**Step 2: ** We repeated this for learning perpendicular lines where I entered a set of equations and showed the resulting graphs for that set.

This gave them more trouble. The biggest hurdle we had was that kept calling the reciprocal the opposite.

So they tested out their ideas again. The first thing they uncovered was that to make the line perpendicular didn't involve the reciprocal....it involved the negative reciprocal.

**Step 3 :** Pause the game for just a second and do a mini-lesson on negative reciprocal and multiplying to get -1.

**Step 4:** Resume the game. This time I pulled name sticks and students would come up to author the first equation. We encouraged people to be as wild and crazy as they could imagine. So we had some real whopper equations. Another stick was pulled and the next person got to specify whether the new equation was going to be parallel or perpendicular. The next person got to specify where it hit on the y-axis. And the last stick determined who had to write the next equation with all these conditions.

I literally sat at my desk and watched it all happen right before my very eyes. Students would be yelling and screaming as people typed in their ideas....but we didn't allow anyone to reveal that there was a mistake until they had a chance to test their equation. If they didn't know why it didn't work, they could get an "assist" from an audience member. Everyone practically killed themselves to be the expert assist.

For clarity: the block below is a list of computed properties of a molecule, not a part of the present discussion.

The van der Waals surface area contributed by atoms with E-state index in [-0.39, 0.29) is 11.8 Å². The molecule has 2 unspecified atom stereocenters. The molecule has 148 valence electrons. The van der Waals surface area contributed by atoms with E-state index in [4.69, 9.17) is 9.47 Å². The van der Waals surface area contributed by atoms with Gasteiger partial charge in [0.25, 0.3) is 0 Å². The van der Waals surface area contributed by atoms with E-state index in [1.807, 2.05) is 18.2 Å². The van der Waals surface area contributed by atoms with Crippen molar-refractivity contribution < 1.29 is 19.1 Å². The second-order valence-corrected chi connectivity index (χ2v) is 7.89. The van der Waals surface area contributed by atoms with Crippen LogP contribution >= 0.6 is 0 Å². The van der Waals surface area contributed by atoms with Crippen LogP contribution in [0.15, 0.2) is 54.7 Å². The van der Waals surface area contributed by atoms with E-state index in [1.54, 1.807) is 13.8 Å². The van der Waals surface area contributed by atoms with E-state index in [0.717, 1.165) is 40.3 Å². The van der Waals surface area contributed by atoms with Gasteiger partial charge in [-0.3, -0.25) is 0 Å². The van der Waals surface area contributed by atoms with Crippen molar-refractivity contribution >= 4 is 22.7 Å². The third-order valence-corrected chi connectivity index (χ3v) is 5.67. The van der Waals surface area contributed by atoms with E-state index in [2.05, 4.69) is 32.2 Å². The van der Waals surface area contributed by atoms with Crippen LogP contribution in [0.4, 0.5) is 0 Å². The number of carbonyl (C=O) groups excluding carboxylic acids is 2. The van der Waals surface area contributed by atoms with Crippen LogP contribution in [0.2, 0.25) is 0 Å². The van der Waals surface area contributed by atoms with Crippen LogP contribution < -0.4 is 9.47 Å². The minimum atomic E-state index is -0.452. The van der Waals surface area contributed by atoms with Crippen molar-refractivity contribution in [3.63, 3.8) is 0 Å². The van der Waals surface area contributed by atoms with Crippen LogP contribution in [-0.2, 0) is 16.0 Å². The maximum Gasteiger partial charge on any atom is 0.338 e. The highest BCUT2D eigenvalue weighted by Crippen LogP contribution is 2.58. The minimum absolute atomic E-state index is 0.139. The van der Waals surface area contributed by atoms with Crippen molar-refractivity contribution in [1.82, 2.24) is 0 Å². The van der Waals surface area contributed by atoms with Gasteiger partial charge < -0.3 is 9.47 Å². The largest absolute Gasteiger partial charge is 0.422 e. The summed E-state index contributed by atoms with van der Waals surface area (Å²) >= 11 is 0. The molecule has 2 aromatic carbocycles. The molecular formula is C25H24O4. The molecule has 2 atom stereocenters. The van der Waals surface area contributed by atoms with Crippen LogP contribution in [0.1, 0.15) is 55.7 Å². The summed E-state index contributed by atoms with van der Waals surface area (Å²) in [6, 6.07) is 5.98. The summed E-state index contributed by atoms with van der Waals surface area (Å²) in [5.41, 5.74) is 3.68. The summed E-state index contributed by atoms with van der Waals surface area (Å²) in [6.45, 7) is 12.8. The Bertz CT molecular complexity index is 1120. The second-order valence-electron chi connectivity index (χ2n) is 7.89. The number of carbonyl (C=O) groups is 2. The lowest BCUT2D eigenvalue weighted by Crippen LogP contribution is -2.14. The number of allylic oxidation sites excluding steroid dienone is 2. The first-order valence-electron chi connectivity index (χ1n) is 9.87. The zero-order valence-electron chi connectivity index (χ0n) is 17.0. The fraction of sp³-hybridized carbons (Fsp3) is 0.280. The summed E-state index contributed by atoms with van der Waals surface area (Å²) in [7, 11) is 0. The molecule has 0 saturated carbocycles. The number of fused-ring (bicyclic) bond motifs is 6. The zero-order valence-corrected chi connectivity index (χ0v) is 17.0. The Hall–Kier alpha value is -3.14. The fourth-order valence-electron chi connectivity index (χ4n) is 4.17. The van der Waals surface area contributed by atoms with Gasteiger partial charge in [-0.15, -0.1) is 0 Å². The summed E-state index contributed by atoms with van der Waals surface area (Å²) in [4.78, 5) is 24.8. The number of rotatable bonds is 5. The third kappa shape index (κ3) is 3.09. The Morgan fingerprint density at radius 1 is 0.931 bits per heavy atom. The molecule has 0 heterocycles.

The best part here was not only the engagement, but the fact that we "tested" everyone's idea...rather than me telling them if they were correct or not.

**Step 5:** Continue until everyone is exhausted or they yell "uncle"! Honestly after a half hour practice, they were parallel and perpendicular equation/graphing pros.

I also had a lot of fun asking them to make something both parallel and perpendicular....and they realized if we had graphed more than 2 equations that other lines would be both. That really sent them over the moon.

I know this isn't exactly a game. But it is fun and creates a game like atmostphere. It is very effective in teaching these properties, students practice what they know about learning the y-intercept and it also gives enough practice in these ideas that students really anchor the concepts into their thinking.

Posted at 08:33 PM | Permalink | Comments (2) | TrackBack (0)

Tags: CCSS, coefficients, common core, graphing calculator, linear equations, math, mathematical practices, middle school, negative reciprocal, parallel, perpendicular